To evaluate the effectiveness of an automated interactive prompting technology in supporting the morning routine of persons with acquired brain injury. The morning routine included maintaining personal hygiene and dressing.
An inpatient neurorehabilitation hospital.
Persons with acquired brain injury who required prompting when following their morning routine (n = 24), but were not limited by physical disability or dysphasia, took part in the study. Participants (67% with traumatic brain injury) had impairment on indices of memory and executive function.
A randomized control trial evaluated the effect of an automated interactive micro-prompting device on the number of prompts by trained staff required for successful completion of the morning routine.
Study-specific checklists assessed sequence performance, errors, and verbal prompts required over baseline, rehabilitation as usual, intervention, and return to baseline conditions.
The intervention significantly reduced the support required to complete the task compared with usual rehabilitation.
Micro-prompting technology is an effective assistive technology for cognition, which reduces support needs in people with significant cognitive impairments.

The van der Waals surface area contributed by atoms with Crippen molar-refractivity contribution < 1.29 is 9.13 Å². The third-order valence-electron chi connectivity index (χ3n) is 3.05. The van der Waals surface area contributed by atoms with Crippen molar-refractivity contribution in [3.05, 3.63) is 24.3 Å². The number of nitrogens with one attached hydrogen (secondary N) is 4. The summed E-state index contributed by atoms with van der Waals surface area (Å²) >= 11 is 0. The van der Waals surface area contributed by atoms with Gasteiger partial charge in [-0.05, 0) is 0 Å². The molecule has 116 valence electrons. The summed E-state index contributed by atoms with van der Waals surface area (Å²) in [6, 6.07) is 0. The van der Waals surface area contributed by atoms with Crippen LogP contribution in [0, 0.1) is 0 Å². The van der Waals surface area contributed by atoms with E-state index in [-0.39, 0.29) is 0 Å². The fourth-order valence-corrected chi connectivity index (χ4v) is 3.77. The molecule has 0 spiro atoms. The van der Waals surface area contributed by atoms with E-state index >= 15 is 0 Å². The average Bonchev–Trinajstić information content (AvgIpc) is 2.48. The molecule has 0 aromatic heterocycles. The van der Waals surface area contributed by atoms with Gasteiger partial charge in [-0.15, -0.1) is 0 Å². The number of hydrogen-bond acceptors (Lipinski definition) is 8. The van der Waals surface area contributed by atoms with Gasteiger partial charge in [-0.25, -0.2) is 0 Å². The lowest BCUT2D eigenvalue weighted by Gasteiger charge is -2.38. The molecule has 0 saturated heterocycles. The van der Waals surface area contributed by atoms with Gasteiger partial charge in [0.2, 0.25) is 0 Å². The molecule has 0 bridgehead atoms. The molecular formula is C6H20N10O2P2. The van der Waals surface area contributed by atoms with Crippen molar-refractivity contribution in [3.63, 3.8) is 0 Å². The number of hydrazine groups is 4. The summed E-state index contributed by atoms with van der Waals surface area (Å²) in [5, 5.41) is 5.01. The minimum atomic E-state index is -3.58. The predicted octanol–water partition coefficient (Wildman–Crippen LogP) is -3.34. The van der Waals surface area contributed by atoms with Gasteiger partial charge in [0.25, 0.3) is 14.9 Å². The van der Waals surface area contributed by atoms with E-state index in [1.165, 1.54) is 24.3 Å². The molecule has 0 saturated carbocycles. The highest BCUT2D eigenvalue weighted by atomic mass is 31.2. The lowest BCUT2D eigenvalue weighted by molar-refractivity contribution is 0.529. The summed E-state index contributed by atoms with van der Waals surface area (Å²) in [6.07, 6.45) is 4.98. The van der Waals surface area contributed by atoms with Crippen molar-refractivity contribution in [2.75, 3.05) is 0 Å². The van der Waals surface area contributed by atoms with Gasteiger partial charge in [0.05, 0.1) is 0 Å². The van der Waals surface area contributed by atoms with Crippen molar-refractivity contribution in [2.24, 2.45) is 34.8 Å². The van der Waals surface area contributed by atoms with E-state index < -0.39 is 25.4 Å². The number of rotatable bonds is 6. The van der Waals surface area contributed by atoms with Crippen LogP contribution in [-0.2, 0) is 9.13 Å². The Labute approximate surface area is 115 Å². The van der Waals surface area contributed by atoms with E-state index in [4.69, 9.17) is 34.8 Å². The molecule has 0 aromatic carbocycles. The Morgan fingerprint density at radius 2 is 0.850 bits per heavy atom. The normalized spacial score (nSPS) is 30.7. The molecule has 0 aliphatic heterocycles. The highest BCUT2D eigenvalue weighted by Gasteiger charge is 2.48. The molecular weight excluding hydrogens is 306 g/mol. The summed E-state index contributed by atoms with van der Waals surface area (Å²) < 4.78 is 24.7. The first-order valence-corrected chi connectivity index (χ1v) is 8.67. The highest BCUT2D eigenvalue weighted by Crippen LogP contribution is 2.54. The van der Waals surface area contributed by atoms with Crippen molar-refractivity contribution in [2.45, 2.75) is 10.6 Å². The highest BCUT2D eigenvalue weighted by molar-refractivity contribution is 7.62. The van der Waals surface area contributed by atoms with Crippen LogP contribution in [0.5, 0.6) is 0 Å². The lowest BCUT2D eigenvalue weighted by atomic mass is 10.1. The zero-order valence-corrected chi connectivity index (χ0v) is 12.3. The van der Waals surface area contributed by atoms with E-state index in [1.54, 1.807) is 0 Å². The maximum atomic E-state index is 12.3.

Brain Injury Rehabilitation Trust, Glasgow, United Kingdom (Drs Brian O'Neill and Ramos and Ms Lauren O'Neill); Mental Health and Wellbeing, University of Glasgow, Glasgow, United Kingdom (Dr Brian O'Neill); Health Sciences and Sport, University of Stirling, Scotland, United Kingdom (Dr Best); and London School of Economics, London, United Kingdom (Dr Gillespie).
Corresponding Author: Brian O'Neill, DClinPsy, Brain Injury Rehabilitation Trust, Graham Anderson House, 1161 Springburn Rd, Glasgow, G21 1UU, United Kingdom (email@example.com).
Research supported by a grant from the Chief Scientist Office, Scottish Government (CZH/4/598). The authors thank Michael Oddy, Paula Gribben, and Donna Lindop for consultation on the needs of persons with brain injury; Naomi Bowers for help with data collection; and rehabilitation support workers who allowed their scaffolding of sequences to be recorded and used in the development of Guide activity protocols. The authors are forever indebted to the service users who agreed to participate in the development and clinical trial phases of this study.
The article reports the efficacy of a micro-prompting device (called “Guide”), developed with support from the Chief Scientist Office, and, as an Android and iOS compatible application, with support from the Disabilities Trust, a not-for-profit organization, parent charity of the Brain Injury Rehabilitation Trust and, therefore, employer of SDSR, BON, and LON.
The authors declare no other potential conflicts of interest.